youSheetal, 77, has had Bruno since he was 18. The Rottweiler is his brother, friend and support system all rolled into one, especially on days when he has anxiety attacks. But on Tuesday, his concerned parents told him he might have to “go away for a while” to his grandparents’ house in Meerut. The Gurugram District Consumer Dispute Redress Forum ordered the Gurugram Municipal Corporation to ban pet dogs of 11 breeds from November 15.
The corporation identified so-called ‘thug breeds’ that have gotten a bad reputation over the years. Rottweilers were on the list, which also included American Pit Bull Terriers, Dogo Argentino, Napolitan Mastiff, Boerboel, Presa Canario, Wolfdog, Bandog, American Bulldog, Fila Brasileiro, and Cane Corso.
The order came after a domestic worker was attacked and seriously injured in the Civil Lines area of Delhi by a Dogo Argentino in August. The forum also ordered the MCG to award interim compensation of Rs 2 lakh to the woman. He also said that if MCG wants, the compensation amount could be recovered from the dog’s owner.
The dictation has exposed the divisions among the wealthy of Gurugram. On one hand, pet owners who have spent lakhs on these breeds are concerned about how this will play out and what it means for their pets. And on the other hand, there are families who see these dogs as a security risk and are demanding that Resident Welfare Associations (RWAs) and societies start enforcing the rule without delay. But it is not that simple. Many high-profile lawyers have expressed surprise at the consumer forum’s approval of a directive that it technically doesn’t even have the power to make. And even animal rights activists, who have long argued against the sale of foreign breeds in India, say this has not been well thought out.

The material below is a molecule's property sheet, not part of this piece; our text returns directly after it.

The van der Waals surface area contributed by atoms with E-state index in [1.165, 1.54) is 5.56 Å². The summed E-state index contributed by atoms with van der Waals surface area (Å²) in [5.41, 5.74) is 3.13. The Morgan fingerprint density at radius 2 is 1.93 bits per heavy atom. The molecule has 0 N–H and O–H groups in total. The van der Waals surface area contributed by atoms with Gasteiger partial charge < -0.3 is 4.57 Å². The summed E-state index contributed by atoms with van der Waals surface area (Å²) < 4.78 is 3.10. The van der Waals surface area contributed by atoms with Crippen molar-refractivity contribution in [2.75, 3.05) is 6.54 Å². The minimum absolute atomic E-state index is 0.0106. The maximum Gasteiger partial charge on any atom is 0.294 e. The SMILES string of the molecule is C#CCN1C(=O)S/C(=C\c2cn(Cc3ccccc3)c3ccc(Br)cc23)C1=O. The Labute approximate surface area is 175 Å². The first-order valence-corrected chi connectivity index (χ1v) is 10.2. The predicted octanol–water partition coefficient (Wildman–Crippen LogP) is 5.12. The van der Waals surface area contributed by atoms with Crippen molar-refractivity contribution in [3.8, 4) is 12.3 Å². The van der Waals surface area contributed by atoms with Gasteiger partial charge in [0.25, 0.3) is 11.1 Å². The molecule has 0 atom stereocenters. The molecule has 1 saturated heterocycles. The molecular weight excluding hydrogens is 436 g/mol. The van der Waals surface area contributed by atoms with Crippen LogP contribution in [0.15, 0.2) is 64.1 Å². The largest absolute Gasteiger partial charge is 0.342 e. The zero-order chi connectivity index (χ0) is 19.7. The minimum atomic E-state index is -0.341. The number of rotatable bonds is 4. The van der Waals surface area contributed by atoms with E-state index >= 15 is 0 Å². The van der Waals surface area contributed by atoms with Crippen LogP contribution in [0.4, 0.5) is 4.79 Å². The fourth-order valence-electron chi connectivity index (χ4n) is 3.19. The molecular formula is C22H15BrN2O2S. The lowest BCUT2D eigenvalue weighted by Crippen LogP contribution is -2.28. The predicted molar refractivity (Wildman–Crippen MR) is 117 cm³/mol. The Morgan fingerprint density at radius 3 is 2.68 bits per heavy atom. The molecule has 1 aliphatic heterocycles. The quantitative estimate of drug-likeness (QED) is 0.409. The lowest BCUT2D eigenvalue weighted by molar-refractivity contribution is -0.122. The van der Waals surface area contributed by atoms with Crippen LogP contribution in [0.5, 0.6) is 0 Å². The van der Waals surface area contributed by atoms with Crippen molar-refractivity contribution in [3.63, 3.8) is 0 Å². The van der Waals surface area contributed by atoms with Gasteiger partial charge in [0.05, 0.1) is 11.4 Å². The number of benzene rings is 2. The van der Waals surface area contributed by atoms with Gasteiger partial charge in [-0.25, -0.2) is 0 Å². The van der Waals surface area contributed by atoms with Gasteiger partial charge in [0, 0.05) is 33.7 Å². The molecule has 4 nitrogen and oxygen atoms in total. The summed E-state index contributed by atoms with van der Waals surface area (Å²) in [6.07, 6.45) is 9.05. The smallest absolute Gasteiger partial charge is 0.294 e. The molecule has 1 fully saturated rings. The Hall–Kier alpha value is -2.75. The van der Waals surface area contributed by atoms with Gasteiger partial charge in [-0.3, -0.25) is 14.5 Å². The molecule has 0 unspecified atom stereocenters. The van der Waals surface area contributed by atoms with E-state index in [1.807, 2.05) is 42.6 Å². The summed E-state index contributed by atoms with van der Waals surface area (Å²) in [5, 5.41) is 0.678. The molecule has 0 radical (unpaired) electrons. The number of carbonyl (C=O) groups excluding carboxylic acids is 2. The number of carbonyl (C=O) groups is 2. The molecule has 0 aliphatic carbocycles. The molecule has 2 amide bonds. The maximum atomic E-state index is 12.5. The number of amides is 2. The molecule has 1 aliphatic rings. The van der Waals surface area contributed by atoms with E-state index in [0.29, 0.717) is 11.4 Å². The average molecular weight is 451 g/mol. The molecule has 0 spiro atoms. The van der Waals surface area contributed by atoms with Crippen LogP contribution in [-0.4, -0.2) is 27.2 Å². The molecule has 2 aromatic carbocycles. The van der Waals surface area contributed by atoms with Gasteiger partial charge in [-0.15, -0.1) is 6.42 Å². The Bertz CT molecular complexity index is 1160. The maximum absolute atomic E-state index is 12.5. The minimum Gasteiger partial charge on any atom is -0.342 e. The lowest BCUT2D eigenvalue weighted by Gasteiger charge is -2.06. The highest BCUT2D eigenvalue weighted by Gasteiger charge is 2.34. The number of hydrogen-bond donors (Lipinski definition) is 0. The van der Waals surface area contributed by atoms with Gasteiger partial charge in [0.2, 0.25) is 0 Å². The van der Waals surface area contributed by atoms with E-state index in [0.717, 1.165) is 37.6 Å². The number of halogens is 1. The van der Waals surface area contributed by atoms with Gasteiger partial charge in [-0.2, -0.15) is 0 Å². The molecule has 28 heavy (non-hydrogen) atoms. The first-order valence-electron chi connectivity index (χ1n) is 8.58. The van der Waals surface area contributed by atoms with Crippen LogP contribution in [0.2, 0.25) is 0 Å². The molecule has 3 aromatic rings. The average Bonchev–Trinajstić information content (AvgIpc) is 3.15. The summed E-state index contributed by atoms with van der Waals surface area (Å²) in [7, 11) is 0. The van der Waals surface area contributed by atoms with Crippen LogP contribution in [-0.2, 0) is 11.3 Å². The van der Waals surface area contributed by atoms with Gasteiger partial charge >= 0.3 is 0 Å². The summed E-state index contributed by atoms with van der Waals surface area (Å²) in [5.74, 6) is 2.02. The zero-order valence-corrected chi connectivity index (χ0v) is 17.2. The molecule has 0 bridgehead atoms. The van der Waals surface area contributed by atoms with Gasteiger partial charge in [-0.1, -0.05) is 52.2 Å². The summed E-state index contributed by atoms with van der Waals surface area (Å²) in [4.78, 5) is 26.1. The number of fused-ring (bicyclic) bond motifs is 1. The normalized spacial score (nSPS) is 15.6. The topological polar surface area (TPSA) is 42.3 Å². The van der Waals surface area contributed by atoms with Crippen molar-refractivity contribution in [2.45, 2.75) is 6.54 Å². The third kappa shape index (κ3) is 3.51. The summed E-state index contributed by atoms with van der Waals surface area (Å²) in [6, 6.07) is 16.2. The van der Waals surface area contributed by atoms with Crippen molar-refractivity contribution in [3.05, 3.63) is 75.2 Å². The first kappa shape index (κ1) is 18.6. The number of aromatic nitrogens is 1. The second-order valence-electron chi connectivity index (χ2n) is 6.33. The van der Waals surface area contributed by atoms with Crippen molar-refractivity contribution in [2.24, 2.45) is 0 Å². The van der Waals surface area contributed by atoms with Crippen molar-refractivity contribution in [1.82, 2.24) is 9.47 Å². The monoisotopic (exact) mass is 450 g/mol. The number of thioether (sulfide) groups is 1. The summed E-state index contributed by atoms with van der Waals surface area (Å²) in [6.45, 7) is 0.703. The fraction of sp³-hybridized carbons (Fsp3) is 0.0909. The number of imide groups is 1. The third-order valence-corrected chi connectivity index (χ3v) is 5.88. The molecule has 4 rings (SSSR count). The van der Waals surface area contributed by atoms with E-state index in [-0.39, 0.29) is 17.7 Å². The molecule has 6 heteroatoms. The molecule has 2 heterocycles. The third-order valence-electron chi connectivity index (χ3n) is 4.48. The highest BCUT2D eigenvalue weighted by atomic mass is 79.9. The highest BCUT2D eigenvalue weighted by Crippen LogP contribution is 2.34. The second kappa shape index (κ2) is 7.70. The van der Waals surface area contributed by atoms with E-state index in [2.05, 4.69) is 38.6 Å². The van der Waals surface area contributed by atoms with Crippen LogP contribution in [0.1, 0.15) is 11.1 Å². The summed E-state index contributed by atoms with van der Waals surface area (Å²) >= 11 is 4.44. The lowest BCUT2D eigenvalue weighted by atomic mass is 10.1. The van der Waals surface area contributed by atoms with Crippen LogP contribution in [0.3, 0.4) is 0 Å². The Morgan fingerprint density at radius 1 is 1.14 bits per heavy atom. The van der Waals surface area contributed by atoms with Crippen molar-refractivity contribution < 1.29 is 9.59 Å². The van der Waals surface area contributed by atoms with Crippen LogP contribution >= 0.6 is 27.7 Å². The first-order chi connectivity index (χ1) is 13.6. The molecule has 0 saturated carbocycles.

“This is absolutely heartbreaking. Bruno is so gentle, and even if you irritate him, he’ll probably roll on the floor. Everyone around us loves it, including our newspaper guy,” says Sheetal, who works at a multinational company in Gurugram.
Rohan Sharma, a resident of Sector 54 Gurugram, saved for years to buy a Boerboel in 2019. This huge, muscular South African Mastiff is known for its strength and agility. “Other people want cars and bikes. I always wanted a Boerboel and saved up to buy Shrek,” he says. But Shrek is now on the banned list.